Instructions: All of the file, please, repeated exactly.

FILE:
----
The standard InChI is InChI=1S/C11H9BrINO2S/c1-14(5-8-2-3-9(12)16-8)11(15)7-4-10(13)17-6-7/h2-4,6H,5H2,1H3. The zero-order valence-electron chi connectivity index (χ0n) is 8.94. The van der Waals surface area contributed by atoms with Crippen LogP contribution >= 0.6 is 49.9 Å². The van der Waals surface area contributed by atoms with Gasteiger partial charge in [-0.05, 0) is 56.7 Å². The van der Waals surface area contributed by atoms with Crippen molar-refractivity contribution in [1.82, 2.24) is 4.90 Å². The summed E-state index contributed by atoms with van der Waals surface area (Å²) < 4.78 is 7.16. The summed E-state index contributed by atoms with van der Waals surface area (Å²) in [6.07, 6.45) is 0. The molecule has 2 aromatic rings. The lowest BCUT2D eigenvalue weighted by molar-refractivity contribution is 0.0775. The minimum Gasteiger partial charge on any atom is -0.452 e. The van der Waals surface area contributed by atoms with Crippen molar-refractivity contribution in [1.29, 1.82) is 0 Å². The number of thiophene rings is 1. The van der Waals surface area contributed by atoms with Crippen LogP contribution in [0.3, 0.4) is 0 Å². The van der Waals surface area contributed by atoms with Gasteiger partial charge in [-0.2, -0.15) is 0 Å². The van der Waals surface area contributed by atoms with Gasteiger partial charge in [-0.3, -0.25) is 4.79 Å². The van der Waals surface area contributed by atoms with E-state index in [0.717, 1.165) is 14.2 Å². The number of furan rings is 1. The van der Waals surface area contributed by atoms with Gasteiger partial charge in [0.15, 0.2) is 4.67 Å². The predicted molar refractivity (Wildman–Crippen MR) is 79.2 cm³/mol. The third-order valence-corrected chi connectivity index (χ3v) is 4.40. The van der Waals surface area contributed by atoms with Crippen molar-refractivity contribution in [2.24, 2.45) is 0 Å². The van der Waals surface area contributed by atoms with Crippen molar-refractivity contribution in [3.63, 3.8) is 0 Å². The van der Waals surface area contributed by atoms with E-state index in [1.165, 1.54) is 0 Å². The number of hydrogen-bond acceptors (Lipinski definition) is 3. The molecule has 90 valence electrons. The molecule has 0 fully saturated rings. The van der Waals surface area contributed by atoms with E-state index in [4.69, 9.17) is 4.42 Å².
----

The standard InChI is InChI=1S/C11H9BrINO2S/c1-14(5-8-2-3-9(12)16-8)11(15)7-4-10(13)17-6-7/h2-4,6H,5H2,1H3. The zero-order valence-electron chi connectivity index (χ0n) is 8.94. The van der Waals surface area contributed by atoms with Crippen LogP contribution >= 0.6 is 49.9 Å². The van der Waals surface area contributed by atoms with Gasteiger partial charge in [-0.05, 0) is 56.7 Å². The van der Waals surface area contributed by atoms with Crippen molar-refractivity contribution in [1.82, 2.24) is 4.90 Å². The summed E-state index contributed by atoms with van der Waals surface area (Å²) < 4.78 is 7.16. The summed E-state index contributed by atoms with van der Waals surface area (Å²) in [6.07, 6.45) is 0. The molecule has 2 aromatic rings. The lowest BCUT2D eigenvalue weighted by molar-refractivity contribution is 0.0775. The minimum Gasteiger partial charge on any atom is -0.452 e. The van der Waals surface area contributed by atoms with Crippen molar-refractivity contribution in [1.29, 1.82) is 0 Å². The number of thiophene rings is 1. The van der Waals surface area contributed by atoms with Crippen LogP contribution in [0.3, 0.4) is 0 Å². The van der Waals surface area contributed by atoms with Gasteiger partial charge in [-0.2, -0.15) is 0 Å². The van der Waals surface area contributed by atoms with Gasteiger partial charge in [-0.3, -0.25) is 4.79 Å². The van der Waals surface area contributed by atoms with E-state index in [0.717, 1.165) is 14.2 Å². The number of furan rings is 1. The van der Waals surface area contributed by atoms with Gasteiger partial charge in [0.15, 0.2) is 4.67 Å². The predicted molar refractivity (Wildman–Crippen MR) is 79.2 cm³/mol. The third-order valence-corrected chi connectivity index (χ3v) is 4.40. The van der Waals surface area contributed by atoms with Crippen molar-refractivity contribution in [2.24, 2.45) is 0 Å². The van der Waals surface area contributed by atoms with Crippen molar-refractivity contribution in [3.63, 3.8) is 0 Å². The van der Waals surface area contributed by atoms with E-state index in [1.165, 1.54) is 0 Å². The number of hydrogen-bond acceptors (Lipinski definition) is 3. The molecule has 90 valence electrons. The molecule has 0 fully saturated rings. The van der Waals surface area contributed by atoms with E-state index in [4.69, 9.17) is 4.42 Å².